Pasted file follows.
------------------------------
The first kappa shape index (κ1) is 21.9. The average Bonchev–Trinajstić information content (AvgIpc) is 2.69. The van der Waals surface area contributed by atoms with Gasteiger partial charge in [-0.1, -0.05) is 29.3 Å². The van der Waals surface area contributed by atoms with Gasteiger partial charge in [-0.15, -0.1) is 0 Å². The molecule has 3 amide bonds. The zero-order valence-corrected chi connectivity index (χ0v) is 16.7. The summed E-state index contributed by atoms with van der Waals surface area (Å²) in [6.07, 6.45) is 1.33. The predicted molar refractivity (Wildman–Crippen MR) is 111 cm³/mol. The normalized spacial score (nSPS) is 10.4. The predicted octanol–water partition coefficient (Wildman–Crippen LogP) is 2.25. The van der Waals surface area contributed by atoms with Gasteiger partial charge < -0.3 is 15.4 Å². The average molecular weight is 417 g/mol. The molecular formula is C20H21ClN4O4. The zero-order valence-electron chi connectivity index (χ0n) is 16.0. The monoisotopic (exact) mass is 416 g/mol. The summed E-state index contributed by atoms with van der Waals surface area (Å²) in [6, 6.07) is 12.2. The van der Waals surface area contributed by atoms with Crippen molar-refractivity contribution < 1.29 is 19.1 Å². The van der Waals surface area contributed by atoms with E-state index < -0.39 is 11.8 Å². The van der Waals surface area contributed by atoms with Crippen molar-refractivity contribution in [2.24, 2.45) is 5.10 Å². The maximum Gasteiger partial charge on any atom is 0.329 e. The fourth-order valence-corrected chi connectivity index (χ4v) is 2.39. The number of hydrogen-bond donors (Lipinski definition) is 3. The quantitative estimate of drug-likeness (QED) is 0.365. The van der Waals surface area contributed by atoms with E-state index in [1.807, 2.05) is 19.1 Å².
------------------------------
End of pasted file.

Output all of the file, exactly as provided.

The first kappa shape index (κ1) is 21.9. The average Bonchev–Trinajstić information content (AvgIpc) is 2.69. The van der Waals surface area contributed by atoms with Gasteiger partial charge in [-0.1, -0.05) is 29.3 Å². The van der Waals surface area contributed by atoms with Gasteiger partial charge in [-0.15, -0.1) is 0 Å². The molecule has 3 amide bonds. The zero-order valence-corrected chi connectivity index (χ0v) is 16.7. The summed E-state index contributed by atoms with van der Waals surface area (Å²) in [6.07, 6.45) is 1.33. The predicted molar refractivity (Wildman–Crippen MR) is 111 cm³/mol. The normalized spacial score (nSPS) is 10.4. The predicted octanol–water partition coefficient (Wildman–Crippen LogP) is 2.25. The van der Waals surface area contributed by atoms with Gasteiger partial charge < -0.3 is 15.4 Å². The average molecular weight is 417 g/mol. The molecular formula is C20H21ClN4O4. The zero-order valence-electron chi connectivity index (χ0n) is 16.0. The monoisotopic (exact) mass is 416 g/mol. The summed E-state index contributed by atoms with van der Waals surface area (Å²) in [6, 6.07) is 12.2. The van der Waals surface area contributed by atoms with Crippen molar-refractivity contribution < 1.29 is 19.1 Å². The van der Waals surface area contributed by atoms with E-state index < -0.39 is 11.8 Å². The van der Waals surface area contributed by atoms with Crippen molar-refractivity contribution in [2.24, 2.45) is 5.10 Å². The maximum Gasteiger partial charge on any atom is 0.329 e. The fourth-order valence-corrected chi connectivity index (χ4v) is 2.39. The number of hydrogen-bond donors (Lipinski definition) is 3. The quantitative estimate of drug-likeness (QED) is 0.365. The van der Waals surface area contributed by atoms with E-state index in [1.807, 2.05) is 19.1 Å².